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C.T.Skelton Ltd. Octagonal Gouge


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Established Member
12 Mar 2009
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Kent - the Garden of England
A recent resurgence of interest in old tools and in particular, chisels....gave me the new spark to continue cleaning and sharpening my (rather large) collection of bootfair hauls...

Today..whilst sorting through the box...my eye landed on this stunning octagonal boxwood out-cannel gouge...

The handle is virtually unmarked but has attained a beautiful dark patina from age.

The mark foxed me for a few minutes...but with the help of Google...I tracked down first the mark...Goat's Head Brand...and then..the very faint maker's name..just visible:

...one Charles T. Skelton of Sheffield.

I found this:

.....The factory C T Skelton it was founded about 1851 as it celebrated its centenary, I think, in 1951. It was located on an approx 5 acre site in the base of a former quarry at the bottom of Prospect Road at its junction with Gleadless Road, the main entrance archway gate at the end of a short cul-de-sac (Sheaf Bank just off this junction) has since been demolished, along with other bits of the factory and the main forge at the far end of the site. The rest of the Factory building is still standing but has been split up to house independent industrial units and businesses.
The site runs along the bank of the river Sheaf hence the company site was also known as “Sheaf Bank Works”. The Spafford and Johnston factories were located on the other side this river and Railway line where the Halfords, Comet & Dunelm Mills Stores are located today

Skellys manufactured a very wide range of Edge tools: agricultural, building & horticultural, that were exported all over the world including shovels, spades, forks, rakes, hoes, scythes, shears & small garden implements.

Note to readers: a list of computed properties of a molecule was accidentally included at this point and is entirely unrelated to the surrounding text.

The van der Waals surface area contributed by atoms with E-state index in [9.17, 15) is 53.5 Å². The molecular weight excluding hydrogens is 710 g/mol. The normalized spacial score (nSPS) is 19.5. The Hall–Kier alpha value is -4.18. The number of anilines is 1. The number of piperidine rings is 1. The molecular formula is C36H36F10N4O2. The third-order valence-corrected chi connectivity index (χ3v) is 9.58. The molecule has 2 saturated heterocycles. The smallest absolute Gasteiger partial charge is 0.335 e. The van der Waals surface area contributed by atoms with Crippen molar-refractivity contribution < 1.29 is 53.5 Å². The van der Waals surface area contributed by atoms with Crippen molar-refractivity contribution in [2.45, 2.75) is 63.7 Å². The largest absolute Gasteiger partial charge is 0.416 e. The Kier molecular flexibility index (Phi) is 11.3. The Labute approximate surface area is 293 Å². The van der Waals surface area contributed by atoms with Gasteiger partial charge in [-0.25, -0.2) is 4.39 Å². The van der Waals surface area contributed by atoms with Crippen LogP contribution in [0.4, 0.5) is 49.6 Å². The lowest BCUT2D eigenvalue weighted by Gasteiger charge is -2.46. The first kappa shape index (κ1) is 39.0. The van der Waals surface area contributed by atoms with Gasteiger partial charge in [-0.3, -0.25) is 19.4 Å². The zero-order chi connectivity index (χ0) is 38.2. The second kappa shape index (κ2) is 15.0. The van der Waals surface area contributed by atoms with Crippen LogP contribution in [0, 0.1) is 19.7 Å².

Charles had a goatee beard so the company logo was a "Goat's head" and the products were sold under the "Goat Brand" name.

In 1921 the factory suffered a very serious fire, said to have been caused by sparks from passing railway engines igniting the roof of the wood sore & machine shops, destroying a very large section of the factory, said at the time to have been one of the greatest fires to have occurred in peace time in Sheffield. As mentioned elsewhere Skellys also made different forgings for the WW11 effort.

Contrary to other comments Skeltons, a very successful & profitable manufacturer of high quality tools, was sold to Spear & Jackson, a competitor Edge & Garden tool company in about 1959 and was later incorporated into a merger with Eva Industries based in the Midlands which also manufactured Garden & Hand Tools, to form a new division with Thomas Elwell as Spearwell. Sadly it was not a successful merger and by the time it was decided to demerge Spearwell, the Skelton factory had already been closed and its manufacturing facilities dispersed to other factories in the Eva Group by about 1968.
You can see quality in the handle....

....and the steel takes a beautiful edge....

....another mark of quality from a very interesting Sheffield maker.

I will probably be using this little treasure later...and when I do...I can't help thinking of that factory...the history and the great British industry we had...and will have again.

I hope you enjoyed it as much as I did and any further information from our great team of experts would be gratefully received.



Tony Spear

Established Member
6 Apr 2006
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Hinton Waldrist
jimi43":1e93qhk6 said:
hope you enjoyed it as much as I did and any further information from our great team of experts would be gratefully received.
Can't help you there Jim, but it is certainly a thing of beauty! 8)